Bostic moved to the Kansas City area with her mother and sister when she was about 1 year old. She danced on the drill team at Lee’s Summit High School and joined the Sigma Sigma Sigma sorority at Northwest Missouri State University, where she earned a public relations degree.
"Alina was such a bright and charming girl," Middleton said. "She was the kind of person you wanted to be around."
While working as a bartender, Bostic kept putting off plans to pursue a career related to her degree. She started using GHB through a friend she met at the bar. Her life soon spiraled out of control.
"It was like she turned a corner into a dark alley and never came out," Middleton said.
Bostic became withdrawn and extremely anxious and had angry outbursts. She quit working and wouldn’t leave her home. She spent nearly all her time in bed trying — without success — to get some sleep. A doctor prescribed Xanax and sleeping pills.
Middleton moved her daughter into her Raymore, Mo., home to keep closer tabs on her. Whenever Bostic acted strangely, Middleton gave her a drug test. Each time, Bostic passed. But the test didn’t screen for GHB.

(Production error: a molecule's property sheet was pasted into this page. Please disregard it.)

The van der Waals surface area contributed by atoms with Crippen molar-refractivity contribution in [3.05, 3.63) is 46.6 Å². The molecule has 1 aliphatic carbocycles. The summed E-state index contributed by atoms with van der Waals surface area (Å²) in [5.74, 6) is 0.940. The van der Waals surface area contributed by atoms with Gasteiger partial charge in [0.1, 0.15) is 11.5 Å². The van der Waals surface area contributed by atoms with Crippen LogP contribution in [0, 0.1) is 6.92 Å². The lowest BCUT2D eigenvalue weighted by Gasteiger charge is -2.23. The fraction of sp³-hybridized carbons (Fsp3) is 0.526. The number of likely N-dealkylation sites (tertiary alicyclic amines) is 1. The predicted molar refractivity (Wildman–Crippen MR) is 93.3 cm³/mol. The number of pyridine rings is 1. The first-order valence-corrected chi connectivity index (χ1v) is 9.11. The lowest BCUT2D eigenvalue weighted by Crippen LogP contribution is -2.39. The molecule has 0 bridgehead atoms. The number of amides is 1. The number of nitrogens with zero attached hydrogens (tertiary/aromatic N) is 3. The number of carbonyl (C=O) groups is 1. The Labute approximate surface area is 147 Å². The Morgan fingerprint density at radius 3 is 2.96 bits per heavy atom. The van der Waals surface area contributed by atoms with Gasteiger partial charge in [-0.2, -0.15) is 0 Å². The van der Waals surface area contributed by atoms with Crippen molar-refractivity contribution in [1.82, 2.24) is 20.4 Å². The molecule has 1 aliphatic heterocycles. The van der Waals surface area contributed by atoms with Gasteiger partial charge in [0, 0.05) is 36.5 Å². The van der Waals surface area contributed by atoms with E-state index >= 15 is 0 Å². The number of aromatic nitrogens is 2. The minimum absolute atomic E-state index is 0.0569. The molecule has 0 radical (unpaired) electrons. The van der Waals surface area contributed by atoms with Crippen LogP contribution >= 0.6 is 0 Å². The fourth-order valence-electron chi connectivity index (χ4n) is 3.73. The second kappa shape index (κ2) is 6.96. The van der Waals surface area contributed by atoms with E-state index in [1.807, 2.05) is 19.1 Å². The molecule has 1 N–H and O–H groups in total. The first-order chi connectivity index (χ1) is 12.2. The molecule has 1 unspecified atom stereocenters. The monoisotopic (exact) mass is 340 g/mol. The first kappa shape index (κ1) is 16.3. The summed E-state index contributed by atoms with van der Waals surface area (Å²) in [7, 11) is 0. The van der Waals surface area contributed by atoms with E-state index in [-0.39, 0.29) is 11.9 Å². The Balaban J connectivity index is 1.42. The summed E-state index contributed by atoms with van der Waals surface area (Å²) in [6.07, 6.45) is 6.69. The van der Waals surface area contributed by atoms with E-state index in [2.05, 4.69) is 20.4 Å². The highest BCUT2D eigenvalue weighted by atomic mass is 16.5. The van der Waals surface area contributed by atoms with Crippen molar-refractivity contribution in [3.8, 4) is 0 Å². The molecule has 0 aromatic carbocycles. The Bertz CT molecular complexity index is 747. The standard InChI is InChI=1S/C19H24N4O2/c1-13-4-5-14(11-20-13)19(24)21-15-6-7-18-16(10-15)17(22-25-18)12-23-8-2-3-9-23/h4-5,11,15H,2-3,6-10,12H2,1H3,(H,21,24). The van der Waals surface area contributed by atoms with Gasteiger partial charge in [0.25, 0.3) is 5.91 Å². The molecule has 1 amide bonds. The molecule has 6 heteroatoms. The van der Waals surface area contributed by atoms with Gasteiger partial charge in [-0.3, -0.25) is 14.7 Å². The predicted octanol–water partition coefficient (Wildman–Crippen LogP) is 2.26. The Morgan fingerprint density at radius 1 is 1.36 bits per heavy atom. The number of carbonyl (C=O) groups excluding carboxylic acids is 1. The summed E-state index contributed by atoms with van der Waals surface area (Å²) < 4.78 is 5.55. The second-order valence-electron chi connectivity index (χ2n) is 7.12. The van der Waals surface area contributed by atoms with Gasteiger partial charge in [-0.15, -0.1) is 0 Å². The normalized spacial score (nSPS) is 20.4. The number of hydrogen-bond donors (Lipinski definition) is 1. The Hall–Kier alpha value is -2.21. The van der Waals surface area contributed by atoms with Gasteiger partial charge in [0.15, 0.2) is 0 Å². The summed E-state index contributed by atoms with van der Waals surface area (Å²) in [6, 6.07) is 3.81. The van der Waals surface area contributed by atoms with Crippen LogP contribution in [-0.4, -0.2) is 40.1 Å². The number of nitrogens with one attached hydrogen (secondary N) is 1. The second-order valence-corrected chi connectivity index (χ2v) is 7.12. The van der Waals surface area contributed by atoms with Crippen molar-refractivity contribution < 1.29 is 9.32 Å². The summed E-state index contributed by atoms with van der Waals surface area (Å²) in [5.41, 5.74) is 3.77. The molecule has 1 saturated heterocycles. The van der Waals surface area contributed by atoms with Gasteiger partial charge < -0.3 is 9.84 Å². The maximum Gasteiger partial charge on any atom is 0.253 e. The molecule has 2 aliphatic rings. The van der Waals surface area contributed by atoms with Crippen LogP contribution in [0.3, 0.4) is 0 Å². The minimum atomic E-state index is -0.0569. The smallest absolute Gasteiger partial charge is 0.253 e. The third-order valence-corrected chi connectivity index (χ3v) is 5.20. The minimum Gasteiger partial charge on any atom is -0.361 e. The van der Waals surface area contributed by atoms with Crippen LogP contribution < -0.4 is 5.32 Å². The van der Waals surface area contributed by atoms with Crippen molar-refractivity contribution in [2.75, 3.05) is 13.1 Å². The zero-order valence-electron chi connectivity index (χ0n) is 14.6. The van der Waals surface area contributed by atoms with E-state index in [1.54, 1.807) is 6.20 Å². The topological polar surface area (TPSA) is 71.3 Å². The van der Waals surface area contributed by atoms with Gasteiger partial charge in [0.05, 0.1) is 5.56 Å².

Eventually, Bostic refused a drug test and moved back into her own house.
At the time, Middleton thought her daughter was depressed and addicted to prescription drugs. In reality, Bostic was struggling with GHB and trying to medicate her painful withdrawal symptoms with other drugs — a common tactic among addicts, experts say.
Ten days after Bostic’s 30th birthday, Middleton left work early to check on her. After finding the body, she called 911.
Police crime scene technicians left behind a tea bottle containing a clear liquid. It was GHB. Middleton called police, who returned to get it.
She had to ask the coroner to test her daughter’s body for GHB, something he doesn’t routinely do.
Multiple drug intoxication caused Bostic’s death, Wyandotte County Coroner Alan Hancock said. She had 432 milligrams per liter of GHB in her blood — well more than a toxic level, according to an international study of GHB deaths.
She also had alcohol and small amounts of other drugs, including Xanax, in her system.
"GHB was a major contributor," Hancock said, adding that it was the second GHB-related death he has seen in recent years.
The other case involved a man who passed out at a house party. The next morning, everyone left for work except him. Residents didn’t realize he was dead until they returned that night.
Hancock is open to the possibility that other GHB-related cases might have been missed.